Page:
People embrace a little known amendment after recent BLM protests
by Santiago Plaza
Staff Constitutional Historian
When a group of old white men got together and drafted the Bill of Rights, they thought it was perfect. In fact, for its time, it was actually quite the piece of work! It allowed the people of the United States the freedom of speech without legal prosecution, the freedom to bear arms in case of the rise of an authoritarian government, and even protected them against the kind abuse of power in the judicial branch that was common back then. However, over time, people realized it wasn’t that perfect. In the initial ten amendments, there wasn’t anything about the people’s power to elect a president, about whether people of color or women could vote, nor even about banning alcohol and then unbanning it just for funsies! And so, the breadth of the Constitution grew and grew and grew. And with as many as 27 amendments, the American people had to pick favorites. Republicans who wanted to stay racist chose the first, while people of color who simply wanted rights chose the 13th and the 14th. However, one Mayor Muriel Bowser of the District of Columbia chose the Third Amendment.
In early June, BLM protests against police brutality spread throughout the country, and the National Guard was dispatched to quell these protests. Roughly 4,500 troops were sent to Washington D.C. which, after they realized the protests would endure, quickly ran into a problem of housing. When the soldiers came to empty hotels en masse, Mayor Boswer held a press conference and pressured Maryland Governor Larry Hogan to withdraw his troops. Although she never actually invoked the Third Amendment, the fire that coursed through the internet in the forms of memes and snarky comments was inevitable and breathtaking.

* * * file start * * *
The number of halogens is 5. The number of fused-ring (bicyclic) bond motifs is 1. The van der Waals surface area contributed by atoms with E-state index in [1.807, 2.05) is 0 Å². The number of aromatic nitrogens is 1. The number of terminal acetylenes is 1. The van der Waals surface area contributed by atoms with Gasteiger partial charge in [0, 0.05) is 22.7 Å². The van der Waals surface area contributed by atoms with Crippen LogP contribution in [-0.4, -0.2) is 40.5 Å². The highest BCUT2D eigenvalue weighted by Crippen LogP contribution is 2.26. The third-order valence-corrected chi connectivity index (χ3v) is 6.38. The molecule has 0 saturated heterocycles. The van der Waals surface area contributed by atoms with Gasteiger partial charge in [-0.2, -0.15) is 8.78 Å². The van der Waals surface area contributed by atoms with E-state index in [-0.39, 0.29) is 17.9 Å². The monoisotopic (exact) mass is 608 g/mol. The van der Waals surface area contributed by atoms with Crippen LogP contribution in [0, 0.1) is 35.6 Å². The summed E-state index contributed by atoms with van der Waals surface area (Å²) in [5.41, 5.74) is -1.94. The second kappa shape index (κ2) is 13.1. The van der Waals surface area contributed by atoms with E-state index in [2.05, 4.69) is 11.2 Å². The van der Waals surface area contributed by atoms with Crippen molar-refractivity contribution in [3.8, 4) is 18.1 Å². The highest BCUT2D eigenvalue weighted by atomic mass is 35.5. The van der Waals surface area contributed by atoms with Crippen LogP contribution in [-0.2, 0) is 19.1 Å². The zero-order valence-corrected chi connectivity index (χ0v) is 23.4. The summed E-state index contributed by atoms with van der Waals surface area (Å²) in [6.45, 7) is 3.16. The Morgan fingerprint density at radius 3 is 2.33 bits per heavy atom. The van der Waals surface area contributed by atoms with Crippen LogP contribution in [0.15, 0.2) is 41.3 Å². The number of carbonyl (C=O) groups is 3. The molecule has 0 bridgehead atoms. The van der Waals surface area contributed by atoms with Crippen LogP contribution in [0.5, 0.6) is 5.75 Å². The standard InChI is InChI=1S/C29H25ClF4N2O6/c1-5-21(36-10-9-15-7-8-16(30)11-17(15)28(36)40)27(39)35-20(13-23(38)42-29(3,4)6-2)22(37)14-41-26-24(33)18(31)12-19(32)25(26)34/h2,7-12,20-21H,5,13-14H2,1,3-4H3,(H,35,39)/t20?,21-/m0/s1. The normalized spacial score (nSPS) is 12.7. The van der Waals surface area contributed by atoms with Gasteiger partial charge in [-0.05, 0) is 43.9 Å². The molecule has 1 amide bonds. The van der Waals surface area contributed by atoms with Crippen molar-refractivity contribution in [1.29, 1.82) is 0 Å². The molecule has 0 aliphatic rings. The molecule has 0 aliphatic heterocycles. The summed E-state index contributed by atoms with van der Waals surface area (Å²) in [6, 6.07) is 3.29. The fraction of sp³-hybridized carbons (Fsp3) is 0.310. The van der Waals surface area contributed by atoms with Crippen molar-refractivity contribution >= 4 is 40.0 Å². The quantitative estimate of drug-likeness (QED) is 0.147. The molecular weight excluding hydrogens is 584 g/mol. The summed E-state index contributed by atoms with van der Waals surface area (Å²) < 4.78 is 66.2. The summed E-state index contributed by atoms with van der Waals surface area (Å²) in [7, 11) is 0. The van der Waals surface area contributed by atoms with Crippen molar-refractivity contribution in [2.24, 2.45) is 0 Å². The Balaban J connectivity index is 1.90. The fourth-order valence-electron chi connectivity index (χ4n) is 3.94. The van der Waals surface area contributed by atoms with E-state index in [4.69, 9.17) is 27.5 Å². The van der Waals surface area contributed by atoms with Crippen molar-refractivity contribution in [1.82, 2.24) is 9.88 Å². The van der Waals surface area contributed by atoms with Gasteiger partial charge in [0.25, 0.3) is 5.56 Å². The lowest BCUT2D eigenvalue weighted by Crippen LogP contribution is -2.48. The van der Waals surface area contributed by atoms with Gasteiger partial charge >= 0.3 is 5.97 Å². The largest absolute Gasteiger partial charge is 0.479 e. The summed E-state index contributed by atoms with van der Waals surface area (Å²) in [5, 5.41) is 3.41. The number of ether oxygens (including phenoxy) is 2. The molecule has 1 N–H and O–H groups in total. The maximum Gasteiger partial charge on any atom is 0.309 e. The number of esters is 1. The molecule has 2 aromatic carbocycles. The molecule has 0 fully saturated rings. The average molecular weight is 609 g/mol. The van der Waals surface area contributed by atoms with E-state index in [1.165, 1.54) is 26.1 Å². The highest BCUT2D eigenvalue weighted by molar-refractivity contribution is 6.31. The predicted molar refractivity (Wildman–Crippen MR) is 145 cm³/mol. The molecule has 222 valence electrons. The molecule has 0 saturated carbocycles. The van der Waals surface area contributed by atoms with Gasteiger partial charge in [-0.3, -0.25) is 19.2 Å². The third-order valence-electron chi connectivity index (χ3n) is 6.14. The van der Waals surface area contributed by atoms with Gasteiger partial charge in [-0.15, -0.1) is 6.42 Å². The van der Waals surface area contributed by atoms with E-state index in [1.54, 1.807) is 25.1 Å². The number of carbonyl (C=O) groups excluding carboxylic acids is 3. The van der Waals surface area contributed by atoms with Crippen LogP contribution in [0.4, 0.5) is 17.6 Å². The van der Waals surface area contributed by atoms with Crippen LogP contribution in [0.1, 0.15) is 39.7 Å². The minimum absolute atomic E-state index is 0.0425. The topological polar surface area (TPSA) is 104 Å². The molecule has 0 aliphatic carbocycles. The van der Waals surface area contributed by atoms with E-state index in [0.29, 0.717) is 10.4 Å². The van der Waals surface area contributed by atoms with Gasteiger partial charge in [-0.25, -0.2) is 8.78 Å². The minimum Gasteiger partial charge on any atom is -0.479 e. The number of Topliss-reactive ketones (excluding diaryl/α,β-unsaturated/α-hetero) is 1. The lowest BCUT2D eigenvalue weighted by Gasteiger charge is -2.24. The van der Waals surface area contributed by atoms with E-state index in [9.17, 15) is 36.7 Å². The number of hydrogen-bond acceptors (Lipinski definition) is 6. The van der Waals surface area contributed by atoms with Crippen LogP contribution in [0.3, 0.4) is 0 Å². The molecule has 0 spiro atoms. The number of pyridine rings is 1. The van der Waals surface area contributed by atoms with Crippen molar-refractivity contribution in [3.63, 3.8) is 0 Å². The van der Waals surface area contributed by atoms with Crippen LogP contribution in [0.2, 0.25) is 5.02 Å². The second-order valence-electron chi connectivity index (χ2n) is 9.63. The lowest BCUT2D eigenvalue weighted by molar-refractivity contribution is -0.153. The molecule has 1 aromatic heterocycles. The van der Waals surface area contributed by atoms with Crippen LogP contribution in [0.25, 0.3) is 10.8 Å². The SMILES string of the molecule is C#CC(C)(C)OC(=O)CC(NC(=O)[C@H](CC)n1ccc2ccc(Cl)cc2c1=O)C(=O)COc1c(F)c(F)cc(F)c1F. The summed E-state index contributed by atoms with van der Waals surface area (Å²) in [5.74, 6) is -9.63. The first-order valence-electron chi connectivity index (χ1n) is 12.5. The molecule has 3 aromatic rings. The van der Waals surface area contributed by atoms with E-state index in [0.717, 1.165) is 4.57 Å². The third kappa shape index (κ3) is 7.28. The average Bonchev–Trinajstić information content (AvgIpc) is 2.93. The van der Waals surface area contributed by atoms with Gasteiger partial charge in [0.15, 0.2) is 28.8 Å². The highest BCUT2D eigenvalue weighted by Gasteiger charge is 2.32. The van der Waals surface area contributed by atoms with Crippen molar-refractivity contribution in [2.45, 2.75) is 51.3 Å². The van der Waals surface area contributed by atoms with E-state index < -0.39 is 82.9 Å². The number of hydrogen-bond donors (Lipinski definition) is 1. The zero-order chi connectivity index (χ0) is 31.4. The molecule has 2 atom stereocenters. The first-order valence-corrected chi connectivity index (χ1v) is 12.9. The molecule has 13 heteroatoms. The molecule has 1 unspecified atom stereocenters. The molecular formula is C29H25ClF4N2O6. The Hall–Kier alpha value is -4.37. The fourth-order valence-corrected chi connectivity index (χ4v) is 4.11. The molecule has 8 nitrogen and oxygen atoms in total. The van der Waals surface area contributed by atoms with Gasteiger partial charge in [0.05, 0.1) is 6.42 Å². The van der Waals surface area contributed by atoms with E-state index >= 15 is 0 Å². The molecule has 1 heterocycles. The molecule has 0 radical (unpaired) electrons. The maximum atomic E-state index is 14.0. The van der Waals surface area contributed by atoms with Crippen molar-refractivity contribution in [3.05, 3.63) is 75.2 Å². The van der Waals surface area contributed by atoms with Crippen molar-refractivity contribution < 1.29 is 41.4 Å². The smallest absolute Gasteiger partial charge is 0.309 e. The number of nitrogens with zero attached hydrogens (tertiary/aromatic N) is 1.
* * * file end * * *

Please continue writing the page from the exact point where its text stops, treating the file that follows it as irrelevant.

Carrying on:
In its wake, the Third Amendment Rights Supporters Facebook group gained a thousand members. Other similar groups rose in membership as well, such as the Third Amendment Right Fiends meme group, inspired by the John Mulaney bit about the Third Amendment on SNL. In fact, so many people were talking about it that #thirdamendment trended on TikTok, generating 1.1 million views. The societal awareness of this amendment would’ve made James Madison cry a single happy tear. Believe me, I saw Hamilton.
The Third Amendment has lain dormant and forgotten for almost 200 years with only a few exceptions. In fact, the only time a federal court has ever applied the Third Amendment was in the ruling of Engblom v. Carey in 1982, when, according to Medium, “…New York State correction officers went on strike and objected when the United States housed the National Guard in their barracks.” And even in that ruling, the government was granted qualified immunity because the court ruled they didn’t know the consequences of their actions. The Third Amendment is so routinely ignored that something like this had never even been considered by the very party that created it.
This past summer has served to remind us not only to not allow the National Guard to enter our hotels, but also to learn all of our rights, for we never know when they’ll be needed.